Funders regularly use professional advisers to provide assurance in connection with a lending transaction. This gives comfort in the form of appropriate guidance but also through knowing that the professional advice is supported by a potential claim against the professional’s indemnity insurance. A recent Supreme Court decision clarifying the liability of professionals is likely, therefore, to attract interest.

The liability of professionals

A professional’s liability is calculated by reference to the duty which is owed to the client. This is known as the SAAMCO principle and was established in a claim relating to a negligent valuation.[1] The basic concept is that a professional will only be liable for losses falling within the scope of their duty and not necessarily all foreseeable losses flowing from a transaction entered into after negligent advice. The cases that followed this ruling have often struggled to determine the correct scope of duty.

Recent clarification

A recent Supreme Court decision[2] has clarified the principle. Mr Gabriel lent funds to Mr Little on the assumption that they would be used to develop a property. Instead Mr Little used the funds to discharge existing debts secured against the property. When drafting the loan agreement Mr Gabriel’s solicitor mistakenly included terms from a template stating that the funds would be used to develop the property. When the development failed, leaving the property worthless, Mr Gabriel brought a negligence claim against the solicitors based on his reliance on the misleading statement and the solicitors’ negligence in failing to explain how the funds could be used.

Outcome

The court found that the losses suffered by Mr Gabriel were not recoverable from the solicitors. This decision was reached partly after a discussion of the viability of the development but also by revisiting the distinction between advice and information responsibilities laid down in SAAMCO. The solicitor had only assisted with the loan agreement and security and was unaware of the other factors impacting on the decision to enter the transaction. The court stated that it was Mr Gabriel who made the commercial misjudgement, after considering the factors, not the solicitor and, in the view of the court, the loss suffered by Mr Gabriel arose from the commercial misjudgement rather than the act of negligence.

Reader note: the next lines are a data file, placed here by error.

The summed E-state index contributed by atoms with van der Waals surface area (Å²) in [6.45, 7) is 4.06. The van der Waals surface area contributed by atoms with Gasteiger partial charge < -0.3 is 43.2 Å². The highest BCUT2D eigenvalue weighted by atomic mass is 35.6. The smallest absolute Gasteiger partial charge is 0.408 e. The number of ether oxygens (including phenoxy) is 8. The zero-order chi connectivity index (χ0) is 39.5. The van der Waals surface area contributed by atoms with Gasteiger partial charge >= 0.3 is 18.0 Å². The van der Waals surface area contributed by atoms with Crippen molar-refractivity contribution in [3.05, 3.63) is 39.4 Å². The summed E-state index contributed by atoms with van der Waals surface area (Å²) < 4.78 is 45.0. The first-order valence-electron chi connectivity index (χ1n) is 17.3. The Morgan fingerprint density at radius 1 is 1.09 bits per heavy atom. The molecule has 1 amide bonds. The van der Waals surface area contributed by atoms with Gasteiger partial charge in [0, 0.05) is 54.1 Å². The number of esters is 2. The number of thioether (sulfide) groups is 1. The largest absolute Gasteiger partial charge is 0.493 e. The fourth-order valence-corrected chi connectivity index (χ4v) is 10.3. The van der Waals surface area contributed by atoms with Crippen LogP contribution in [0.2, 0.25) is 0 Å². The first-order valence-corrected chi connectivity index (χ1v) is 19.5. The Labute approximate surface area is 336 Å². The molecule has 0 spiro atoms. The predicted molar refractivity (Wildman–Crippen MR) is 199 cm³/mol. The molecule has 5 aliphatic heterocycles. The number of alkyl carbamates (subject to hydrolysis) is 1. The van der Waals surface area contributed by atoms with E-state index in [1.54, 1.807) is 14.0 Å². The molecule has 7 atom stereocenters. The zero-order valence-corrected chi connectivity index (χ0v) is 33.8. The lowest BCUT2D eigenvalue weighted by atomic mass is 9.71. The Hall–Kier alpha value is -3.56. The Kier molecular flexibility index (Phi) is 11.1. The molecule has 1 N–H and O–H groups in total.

In reaching this conclusion the court clarified the distinction as follows:

  • Advice Cases = Greater liability
    • Situation – the professional is expected to have considered all relevant factors, not only specific factors, before advising the client on whether the transaction should be entered into.
    • Liability – the professional may be liable for all foreseeable losses flowing from the transaction entered into on the basis of negligent advice.
  • Information Cases = Lesser liability
    • Situation – the professional will provide a limited part of the material that the client will use to make its decision. The client will make the decision by reference to all relevant factors and the commercial merits of the transaction. The importance placed on the part of the material provided by the professional does not come into play.
    • Liability – the professional is only liable for losses flowing from the act of negligence not for all the foreseeable losses suffered by the client as a result of entering the transaction. For example, this may include the difference between the correct and negligent valuations, but not loss of value caused by a property market crash.

Considerations for Lenders

The Supreme Court has made it clear that lenders will not be able to use claims against advisers as insurance against commercial misjudgements. Before entering transactions lenders must ensure that they are comfortable with the commercial risk having considered each piece of relevant commercial advice as part of a larger picture.

Considerations for Professionals

Whilst this decision appears positive for professionals it must be noted that they are not absolved of all liability and they need to understand whether the nature of their engagement is for advice or information. The liability within a professional’s scope of duty could still be significant. In addition the trust and reputation that professionals build by assisting their clients is a valuable asset that they will do everything within their power to protect.

This blog post was written by trainee solicitor Daniel Bradshaw, for further information, please contact: 

Andrew Madden, partner, Banking and Finance

T: 0121 234 0034

E: Andrew.Madden@gateleyplc.com  

[1] South Australia Asset Management Copr v York Montague Ltd [1996] 3 W.L.R. 87

[2] BPE Solicitors and another v Hughes-Holland [2017] UKSC 21


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This blog is intended only as a synopsis of certain recent developments. If any matter referred to in this blog is sought to be relied upon, further advice should be obtained.